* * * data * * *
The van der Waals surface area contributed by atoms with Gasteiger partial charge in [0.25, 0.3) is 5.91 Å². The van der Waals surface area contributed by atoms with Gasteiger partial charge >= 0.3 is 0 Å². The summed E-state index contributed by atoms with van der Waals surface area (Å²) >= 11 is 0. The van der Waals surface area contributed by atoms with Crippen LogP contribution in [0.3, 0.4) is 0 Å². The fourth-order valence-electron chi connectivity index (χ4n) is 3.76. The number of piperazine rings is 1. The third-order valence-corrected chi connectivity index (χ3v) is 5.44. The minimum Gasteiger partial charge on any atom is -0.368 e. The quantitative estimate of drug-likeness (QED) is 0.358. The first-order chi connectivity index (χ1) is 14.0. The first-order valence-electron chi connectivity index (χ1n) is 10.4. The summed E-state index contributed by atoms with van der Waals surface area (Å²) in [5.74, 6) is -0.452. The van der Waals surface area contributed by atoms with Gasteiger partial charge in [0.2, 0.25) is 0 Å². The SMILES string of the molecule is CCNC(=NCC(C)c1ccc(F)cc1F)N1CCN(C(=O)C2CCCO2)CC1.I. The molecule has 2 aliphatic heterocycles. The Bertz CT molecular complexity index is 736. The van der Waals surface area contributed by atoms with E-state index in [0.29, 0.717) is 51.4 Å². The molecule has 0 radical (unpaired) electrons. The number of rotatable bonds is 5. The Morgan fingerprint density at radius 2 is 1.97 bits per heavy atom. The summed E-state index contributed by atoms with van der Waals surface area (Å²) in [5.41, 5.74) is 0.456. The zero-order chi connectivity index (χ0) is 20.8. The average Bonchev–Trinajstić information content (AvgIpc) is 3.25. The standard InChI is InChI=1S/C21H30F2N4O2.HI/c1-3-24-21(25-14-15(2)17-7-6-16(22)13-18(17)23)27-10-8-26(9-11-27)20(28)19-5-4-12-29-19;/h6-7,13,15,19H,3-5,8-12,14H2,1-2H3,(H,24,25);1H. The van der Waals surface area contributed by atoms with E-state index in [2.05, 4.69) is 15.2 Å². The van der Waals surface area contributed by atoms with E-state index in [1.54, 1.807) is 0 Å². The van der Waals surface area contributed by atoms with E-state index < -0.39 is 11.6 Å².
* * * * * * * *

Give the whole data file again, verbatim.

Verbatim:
The van der Waals surface area contributed by atoms with Gasteiger partial charge in [0.25, 0.3) is 5.91 Å². The van der Waals surface area contributed by atoms with Gasteiger partial charge >= 0.3 is 0 Å². The summed E-state index contributed by atoms with van der Waals surface area (Å²) >= 11 is 0. The van der Waals surface area contributed by atoms with Crippen LogP contribution in [0.3, 0.4) is 0 Å². The fourth-order valence-electron chi connectivity index (χ4n) is 3.76. The number of piperazine rings is 1. The third-order valence-corrected chi connectivity index (χ3v) is 5.44. The minimum Gasteiger partial charge on any atom is -0.368 e. The quantitative estimate of drug-likeness (QED) is 0.358. The first-order chi connectivity index (χ1) is 14.0. The first-order valence-electron chi connectivity index (χ1n) is 10.4. The summed E-state index contributed by atoms with van der Waals surface area (Å²) in [5.74, 6) is -0.452. The van der Waals surface area contributed by atoms with Gasteiger partial charge in [0.2, 0.25) is 0 Å². The SMILES string of the molecule is CCNC(=NCC(C)c1ccc(F)cc1F)N1CCN(C(=O)C2CCCO2)CC1.I. The molecule has 2 aliphatic heterocycles. The Bertz CT molecular complexity index is 736. The van der Waals surface area contributed by atoms with E-state index in [0.29, 0.717) is 51.4 Å². The molecule has 0 radical (unpaired) electrons. The number of rotatable bonds is 5. The Morgan fingerprint density at radius 2 is 1.97 bits per heavy atom. The summed E-state index contributed by atoms with van der Waals surface area (Å²) in [5.41, 5.74) is 0.456. The zero-order chi connectivity index (χ0) is 20.8. The average Bonchev–Trinajstić information content (AvgIpc) is 3.25. The standard InChI is InChI=1S/C21H30F2N4O2.HI/c1-3-24-21(25-14-15(2)17-7-6-16(22)13-18(17)23)27-10-8-26(9-11-27)20(28)19-5-4-12-29-19;/h6-7,13,15,19H,3-5,8-12,14H2,1-2H3,(H,24,25);1H. The van der Waals surface area contributed by atoms with E-state index in [2.05, 4.69) is 15.2 Å². The van der Waals surface area contributed by atoms with E-state index in [1.54, 1.807) is 0 Å². The van der Waals surface area contributed by atoms with E-state index < -0.39 is 11.6 Å².